GOMA: Junebum Park & Tsui Kuang-yu

I had seen some of the works from 21st Century exhibition in other galleries, so the standout piece for me was “French artist Celeste Boursier-Mougenot’s mesmerising installation From Here to Ear, featuring live finches whose movements create a drone-like, ambient sound-scape as they alight on ”forests” of coat-hangers swinging from five octagonal harpsichords installed in the ceiling”.

Wish I could have taken photos.

Outside of that, I was obviously a keen observer of art works that had urban themes with 2 standouts in that:

1) JUNEBUM PARK

Via 21C blog- http://21cblog.com/extract-from-parking/

Like a young boy playing with his toys, Junebum Park guides and protects the people in the miniature play worlds of his video works with touching tenderness. Through a clever shift of perspective, the most ordinary of environments are transformed into extraordinary scenes in which the artist’s hands interfere with the forces and currents of our everyday lives in a way that is both comic and comforting.

2) TSUI KUANG-YU

I loved his videos as quirky uses and illustrations of urban life (and his one video with bowling with pigeons in public space is kind of hilarious)

via 21C blog – http://21cblog.com/tsui-kuang-yu-the-shortcut-to-the-systematic-life-in-3-parts-2002-2005/

Tsui Kuang-Yu uses video, performance and photography to examine aspects of urban life and human behaviour in regulated contemporary city environments. Tsui is part of what is known as the ‘Third Wave’ generation of Taiwanese artists, characterised as having grown up in the period after martial law was lifted in 1978. A recurrent feature in Tsui’s work is a sophisticated critique of public life, its social groups and urban systems. The time-poor city-dweller contends with a population density and pace that impels order and efficiency. The physical manifestations of these systems are realised as footpaths, pedestrian crossings, chain-link dividers, awnings, café umbrellas, parks and iron-studded features in marble, placed to deter skateboarders, and so on. These kinds of structures naturalise the functioning city so as to be almost invisible.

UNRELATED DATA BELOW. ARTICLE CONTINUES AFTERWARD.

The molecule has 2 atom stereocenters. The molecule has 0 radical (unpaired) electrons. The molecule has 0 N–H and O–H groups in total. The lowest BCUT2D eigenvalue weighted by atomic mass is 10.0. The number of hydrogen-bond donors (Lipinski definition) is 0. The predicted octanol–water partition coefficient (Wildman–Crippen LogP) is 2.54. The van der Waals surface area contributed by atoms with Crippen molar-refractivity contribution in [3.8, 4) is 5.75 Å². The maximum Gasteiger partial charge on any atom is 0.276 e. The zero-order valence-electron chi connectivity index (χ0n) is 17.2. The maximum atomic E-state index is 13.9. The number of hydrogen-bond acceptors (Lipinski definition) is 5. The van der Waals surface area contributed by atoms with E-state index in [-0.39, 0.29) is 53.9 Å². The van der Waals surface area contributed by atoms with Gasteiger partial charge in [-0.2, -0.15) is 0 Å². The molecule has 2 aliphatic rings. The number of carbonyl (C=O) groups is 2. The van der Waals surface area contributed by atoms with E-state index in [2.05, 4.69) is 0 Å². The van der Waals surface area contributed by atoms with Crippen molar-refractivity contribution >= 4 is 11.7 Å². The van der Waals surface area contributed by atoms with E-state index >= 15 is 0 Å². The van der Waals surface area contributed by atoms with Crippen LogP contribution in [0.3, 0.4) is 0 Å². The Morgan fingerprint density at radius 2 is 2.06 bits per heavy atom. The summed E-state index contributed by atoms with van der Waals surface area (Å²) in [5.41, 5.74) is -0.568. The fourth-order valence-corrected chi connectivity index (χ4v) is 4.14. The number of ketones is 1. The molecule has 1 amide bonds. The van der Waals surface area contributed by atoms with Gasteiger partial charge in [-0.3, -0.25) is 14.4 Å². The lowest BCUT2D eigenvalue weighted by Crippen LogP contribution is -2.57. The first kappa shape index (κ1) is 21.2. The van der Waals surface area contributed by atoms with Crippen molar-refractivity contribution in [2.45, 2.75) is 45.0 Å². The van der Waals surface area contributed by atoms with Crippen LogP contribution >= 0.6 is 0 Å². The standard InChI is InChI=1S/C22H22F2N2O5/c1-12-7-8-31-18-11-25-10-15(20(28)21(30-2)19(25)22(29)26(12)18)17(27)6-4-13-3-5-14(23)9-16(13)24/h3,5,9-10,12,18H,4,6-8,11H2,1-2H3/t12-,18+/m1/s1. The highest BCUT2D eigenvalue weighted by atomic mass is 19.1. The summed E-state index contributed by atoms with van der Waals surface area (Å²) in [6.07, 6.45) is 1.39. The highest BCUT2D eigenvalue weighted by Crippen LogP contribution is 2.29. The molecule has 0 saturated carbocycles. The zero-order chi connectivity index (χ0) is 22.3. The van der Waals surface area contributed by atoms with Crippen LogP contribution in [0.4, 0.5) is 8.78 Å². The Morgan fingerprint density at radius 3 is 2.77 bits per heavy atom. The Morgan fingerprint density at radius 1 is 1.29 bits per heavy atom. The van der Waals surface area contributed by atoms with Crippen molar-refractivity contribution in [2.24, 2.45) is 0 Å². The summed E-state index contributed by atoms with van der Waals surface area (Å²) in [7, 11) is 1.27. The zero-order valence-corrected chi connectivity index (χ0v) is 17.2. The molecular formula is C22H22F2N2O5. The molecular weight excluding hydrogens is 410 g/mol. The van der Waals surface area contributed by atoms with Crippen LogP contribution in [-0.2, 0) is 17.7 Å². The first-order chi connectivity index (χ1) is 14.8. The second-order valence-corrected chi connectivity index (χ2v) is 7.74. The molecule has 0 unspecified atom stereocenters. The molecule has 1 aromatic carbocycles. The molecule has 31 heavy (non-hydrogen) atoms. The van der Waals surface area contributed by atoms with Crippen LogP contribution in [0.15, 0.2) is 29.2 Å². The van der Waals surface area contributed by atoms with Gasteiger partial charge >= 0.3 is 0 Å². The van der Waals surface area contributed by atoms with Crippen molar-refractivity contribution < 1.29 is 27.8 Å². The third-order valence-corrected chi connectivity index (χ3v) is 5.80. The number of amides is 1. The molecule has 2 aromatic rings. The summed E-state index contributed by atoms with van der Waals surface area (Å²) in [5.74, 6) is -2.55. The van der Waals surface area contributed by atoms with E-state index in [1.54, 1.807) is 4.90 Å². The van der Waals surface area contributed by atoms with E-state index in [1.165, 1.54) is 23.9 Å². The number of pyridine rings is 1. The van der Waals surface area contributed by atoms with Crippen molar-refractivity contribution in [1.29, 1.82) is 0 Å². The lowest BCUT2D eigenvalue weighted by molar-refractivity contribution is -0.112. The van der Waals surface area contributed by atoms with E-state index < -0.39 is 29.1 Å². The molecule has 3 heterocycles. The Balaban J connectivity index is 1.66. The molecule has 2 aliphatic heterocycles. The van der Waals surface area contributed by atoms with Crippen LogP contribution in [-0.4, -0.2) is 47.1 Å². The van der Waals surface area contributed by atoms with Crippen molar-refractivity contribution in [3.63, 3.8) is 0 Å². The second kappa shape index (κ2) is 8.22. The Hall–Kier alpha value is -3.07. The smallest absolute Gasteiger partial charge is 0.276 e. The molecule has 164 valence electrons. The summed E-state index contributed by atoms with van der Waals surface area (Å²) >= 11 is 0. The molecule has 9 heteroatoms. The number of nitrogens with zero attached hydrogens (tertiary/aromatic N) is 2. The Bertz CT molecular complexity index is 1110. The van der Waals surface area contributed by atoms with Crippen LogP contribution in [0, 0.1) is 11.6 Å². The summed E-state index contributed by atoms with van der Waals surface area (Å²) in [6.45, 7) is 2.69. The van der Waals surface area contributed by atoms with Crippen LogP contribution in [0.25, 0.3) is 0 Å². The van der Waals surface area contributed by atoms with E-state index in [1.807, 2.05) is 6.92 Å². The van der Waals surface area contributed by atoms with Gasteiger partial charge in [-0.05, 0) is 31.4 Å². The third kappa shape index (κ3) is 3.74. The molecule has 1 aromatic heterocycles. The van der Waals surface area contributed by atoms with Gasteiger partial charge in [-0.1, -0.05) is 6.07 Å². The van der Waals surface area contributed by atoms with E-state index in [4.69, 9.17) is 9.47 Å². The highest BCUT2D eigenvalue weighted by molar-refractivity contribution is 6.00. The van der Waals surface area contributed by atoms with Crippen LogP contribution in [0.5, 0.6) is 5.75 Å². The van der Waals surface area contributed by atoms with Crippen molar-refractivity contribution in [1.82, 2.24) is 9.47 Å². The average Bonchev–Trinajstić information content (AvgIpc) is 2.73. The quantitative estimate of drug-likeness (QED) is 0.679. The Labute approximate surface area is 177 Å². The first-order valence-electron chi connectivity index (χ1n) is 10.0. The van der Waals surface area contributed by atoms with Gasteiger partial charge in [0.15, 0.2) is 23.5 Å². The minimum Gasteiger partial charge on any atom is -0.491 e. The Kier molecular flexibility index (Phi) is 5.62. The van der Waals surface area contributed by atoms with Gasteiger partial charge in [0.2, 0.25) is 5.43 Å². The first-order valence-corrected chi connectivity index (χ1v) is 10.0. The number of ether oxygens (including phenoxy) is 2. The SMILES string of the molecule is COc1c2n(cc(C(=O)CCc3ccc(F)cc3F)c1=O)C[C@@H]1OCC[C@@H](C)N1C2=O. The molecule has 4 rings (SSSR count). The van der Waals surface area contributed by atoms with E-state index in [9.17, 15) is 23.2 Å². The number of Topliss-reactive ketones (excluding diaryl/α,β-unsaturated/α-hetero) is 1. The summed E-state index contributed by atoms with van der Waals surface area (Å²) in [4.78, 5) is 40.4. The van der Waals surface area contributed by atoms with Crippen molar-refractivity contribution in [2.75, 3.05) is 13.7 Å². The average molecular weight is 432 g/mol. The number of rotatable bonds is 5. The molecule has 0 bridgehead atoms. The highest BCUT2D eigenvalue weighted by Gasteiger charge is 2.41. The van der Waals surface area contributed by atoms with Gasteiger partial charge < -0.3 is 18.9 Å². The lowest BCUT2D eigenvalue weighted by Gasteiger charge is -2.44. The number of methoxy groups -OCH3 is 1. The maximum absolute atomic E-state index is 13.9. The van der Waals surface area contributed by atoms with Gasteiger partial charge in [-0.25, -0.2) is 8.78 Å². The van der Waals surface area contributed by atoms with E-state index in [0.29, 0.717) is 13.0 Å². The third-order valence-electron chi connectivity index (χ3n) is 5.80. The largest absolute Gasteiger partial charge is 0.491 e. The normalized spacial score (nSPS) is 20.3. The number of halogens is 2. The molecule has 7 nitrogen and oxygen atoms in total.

Shot in London and Taipei, Shortcut to the Systematic Life 2002–05 presents a series of intentional misunderstandings of urban architectures – specifically, those that prescribe where and when to walk, work, exercise or play.

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